ANALYSIS: Can the FF+ accelerate away from its pedestrian growth?


ANALYSIS: Can the FF+ accelerate away from its pedestrian growth?

It has been steadily losing support since 1994, but this year a low voter turnout might work in its favour


In the 1994 elections, when the Freedom Front Plus (FF+) was still the Freedom Front, it was the fourth-most popular party in democratic SA. With more than 2% of the national vote, the party had nine seats in the National Assembly, and it sat on seven of the provincial assemblies.
Five years later the party had lost two-thirds of its votes and national seats, as well as representation on the Limpopo and Western Cape provincial councils. The 1999 elections saw a significant realignment of white voters, who left the National Party and the Freedom Front for the Democratic Alliance.
The Freedom Front rebranded itself as the FF+ for the 2004 elections and arrested its decline on the national stage, but the party couldn’t hold onto its provincial seats. By 2009 it had representation in just the Free State and Gauteng provinces.
The table below illustrates the mixed fortunes of the party over five elections: modest national growth and a declining provincial presence. After the 1994 elections, 2014 has been the most rewarding year for the FF+, with 0.9% of the national vote and a reclamation of the North West provincial seat:
Can the FF+ accelerate away from the pedestrian growth of the last three elections, or is the party more likely to tread water than to gain ground in 2019? Do recent by-elections hold any clues? Could a splitting of the national and provincial vote by some FF+ supporters mean even more distance between its national and provincial outcomes?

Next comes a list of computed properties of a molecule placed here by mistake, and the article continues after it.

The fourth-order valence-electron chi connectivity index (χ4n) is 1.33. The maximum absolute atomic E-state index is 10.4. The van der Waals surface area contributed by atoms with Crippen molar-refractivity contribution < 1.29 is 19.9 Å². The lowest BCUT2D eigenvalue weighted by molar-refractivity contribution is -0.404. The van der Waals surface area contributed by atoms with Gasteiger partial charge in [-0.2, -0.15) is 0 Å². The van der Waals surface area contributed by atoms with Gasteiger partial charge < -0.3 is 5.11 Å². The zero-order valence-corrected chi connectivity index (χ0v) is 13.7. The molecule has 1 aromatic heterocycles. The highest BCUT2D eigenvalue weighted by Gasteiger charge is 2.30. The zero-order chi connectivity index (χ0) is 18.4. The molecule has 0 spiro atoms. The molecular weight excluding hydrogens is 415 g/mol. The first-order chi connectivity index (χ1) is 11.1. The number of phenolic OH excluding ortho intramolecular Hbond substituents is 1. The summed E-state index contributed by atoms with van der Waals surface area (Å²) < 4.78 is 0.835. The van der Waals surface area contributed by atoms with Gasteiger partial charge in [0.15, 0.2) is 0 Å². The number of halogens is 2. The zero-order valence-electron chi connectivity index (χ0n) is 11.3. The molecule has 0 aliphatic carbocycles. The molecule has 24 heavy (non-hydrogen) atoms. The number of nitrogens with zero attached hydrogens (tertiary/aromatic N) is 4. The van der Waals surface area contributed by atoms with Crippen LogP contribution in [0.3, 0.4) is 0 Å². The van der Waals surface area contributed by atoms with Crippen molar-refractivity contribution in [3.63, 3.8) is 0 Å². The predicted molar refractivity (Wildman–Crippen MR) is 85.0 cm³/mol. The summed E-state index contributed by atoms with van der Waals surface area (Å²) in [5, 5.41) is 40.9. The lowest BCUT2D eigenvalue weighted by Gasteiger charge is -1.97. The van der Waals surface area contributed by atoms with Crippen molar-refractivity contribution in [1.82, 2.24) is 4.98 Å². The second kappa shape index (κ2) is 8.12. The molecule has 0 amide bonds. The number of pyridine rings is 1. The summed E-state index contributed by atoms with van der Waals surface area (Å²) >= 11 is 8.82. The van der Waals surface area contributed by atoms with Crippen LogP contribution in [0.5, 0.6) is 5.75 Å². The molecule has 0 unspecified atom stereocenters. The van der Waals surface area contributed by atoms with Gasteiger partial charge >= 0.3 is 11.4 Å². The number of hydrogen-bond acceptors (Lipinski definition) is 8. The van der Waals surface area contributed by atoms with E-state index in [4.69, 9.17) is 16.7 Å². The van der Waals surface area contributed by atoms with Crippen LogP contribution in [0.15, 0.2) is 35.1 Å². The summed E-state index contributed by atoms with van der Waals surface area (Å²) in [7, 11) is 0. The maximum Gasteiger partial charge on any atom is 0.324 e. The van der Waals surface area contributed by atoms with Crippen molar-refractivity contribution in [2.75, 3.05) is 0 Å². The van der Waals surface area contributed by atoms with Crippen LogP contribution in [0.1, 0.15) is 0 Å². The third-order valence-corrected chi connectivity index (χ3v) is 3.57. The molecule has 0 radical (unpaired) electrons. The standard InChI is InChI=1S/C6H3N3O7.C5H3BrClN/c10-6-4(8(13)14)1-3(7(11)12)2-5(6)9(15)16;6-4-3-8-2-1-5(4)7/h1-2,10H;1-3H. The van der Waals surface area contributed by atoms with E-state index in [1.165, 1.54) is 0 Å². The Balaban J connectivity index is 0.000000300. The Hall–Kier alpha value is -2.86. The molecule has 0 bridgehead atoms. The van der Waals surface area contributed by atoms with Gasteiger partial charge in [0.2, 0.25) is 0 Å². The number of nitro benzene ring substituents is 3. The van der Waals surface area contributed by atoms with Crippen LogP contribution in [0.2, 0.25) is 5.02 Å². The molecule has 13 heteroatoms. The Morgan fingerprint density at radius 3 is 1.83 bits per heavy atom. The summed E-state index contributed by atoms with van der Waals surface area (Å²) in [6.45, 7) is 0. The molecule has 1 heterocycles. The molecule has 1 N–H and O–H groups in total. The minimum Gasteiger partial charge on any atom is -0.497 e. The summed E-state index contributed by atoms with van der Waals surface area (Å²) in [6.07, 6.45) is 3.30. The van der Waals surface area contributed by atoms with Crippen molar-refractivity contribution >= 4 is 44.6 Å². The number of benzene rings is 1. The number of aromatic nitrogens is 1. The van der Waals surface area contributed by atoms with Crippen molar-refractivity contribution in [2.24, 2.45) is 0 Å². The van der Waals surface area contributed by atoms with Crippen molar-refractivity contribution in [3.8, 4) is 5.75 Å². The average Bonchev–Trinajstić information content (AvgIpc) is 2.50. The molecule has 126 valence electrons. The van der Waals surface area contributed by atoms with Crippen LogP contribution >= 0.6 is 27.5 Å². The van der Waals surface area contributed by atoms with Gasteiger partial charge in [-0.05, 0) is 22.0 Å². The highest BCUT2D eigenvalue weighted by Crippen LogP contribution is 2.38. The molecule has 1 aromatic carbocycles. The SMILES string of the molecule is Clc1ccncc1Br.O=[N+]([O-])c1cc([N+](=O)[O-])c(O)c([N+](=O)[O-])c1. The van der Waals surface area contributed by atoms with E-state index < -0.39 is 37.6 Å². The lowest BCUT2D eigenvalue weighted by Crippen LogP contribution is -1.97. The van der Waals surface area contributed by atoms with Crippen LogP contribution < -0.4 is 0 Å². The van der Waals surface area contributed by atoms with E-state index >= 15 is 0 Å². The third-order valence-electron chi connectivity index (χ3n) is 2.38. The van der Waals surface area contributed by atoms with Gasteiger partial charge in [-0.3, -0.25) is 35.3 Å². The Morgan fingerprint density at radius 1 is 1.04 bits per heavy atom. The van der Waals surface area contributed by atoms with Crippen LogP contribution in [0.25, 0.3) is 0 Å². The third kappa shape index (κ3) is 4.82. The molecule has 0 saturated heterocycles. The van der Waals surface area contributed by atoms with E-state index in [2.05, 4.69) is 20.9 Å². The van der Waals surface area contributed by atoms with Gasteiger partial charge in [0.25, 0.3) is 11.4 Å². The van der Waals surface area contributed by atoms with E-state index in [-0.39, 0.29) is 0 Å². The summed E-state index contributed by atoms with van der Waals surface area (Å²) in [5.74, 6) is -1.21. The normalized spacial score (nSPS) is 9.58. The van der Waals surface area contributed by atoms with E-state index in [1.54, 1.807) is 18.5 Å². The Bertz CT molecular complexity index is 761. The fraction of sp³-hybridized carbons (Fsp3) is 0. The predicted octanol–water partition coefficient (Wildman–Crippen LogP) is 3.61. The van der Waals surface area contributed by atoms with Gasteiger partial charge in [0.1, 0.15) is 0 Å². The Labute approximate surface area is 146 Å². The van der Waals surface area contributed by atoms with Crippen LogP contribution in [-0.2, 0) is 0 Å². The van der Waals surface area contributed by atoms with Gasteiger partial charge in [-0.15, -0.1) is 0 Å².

When measured against the decline of most other small parties, the FF+ has done well just to increase its absolute number of national votes. Its base has remained remarkably loyal as other small parties have foundered. That’s the extent of the positives, as past and recent trends are mostly unfavourable for the party.
It remains below 1% of total votes, so its grip on its four parliamentary seats is firm but not solid. Thanks to the arcane rules of seat allocation it has held onto its fourth seat; if it were to slip below 0.8% of the vote it would risk losing it.
FF+ share of the national vote in 2014
The map below is interactive: you can zoom in and out or pan across the country. You can also click on individual wards and an information box will pop up with the name of the municipality, the ward number, and the share of the national and provincial votes that the FF+ received in 2014.
The same rules for seat allocations are aiding the party in the provinces, although it doesn’t look like it. The FF+’s solitary seats in the Free State and North West were won with smaller shares of the vote than simple division would suggest. In North West, for example, a full 5% of the vote went to 12 parties even smaller than the FF+, all of whom failed to make in onto the provincial council.
Historically, most FF+ voters appear to have been straight-tickets, meaning that voters in a certain area would vote for the party twice and not split their vote. In 2014, across most wards, the FF+’s shares of the national and provincial vote were within one percentage point of each other.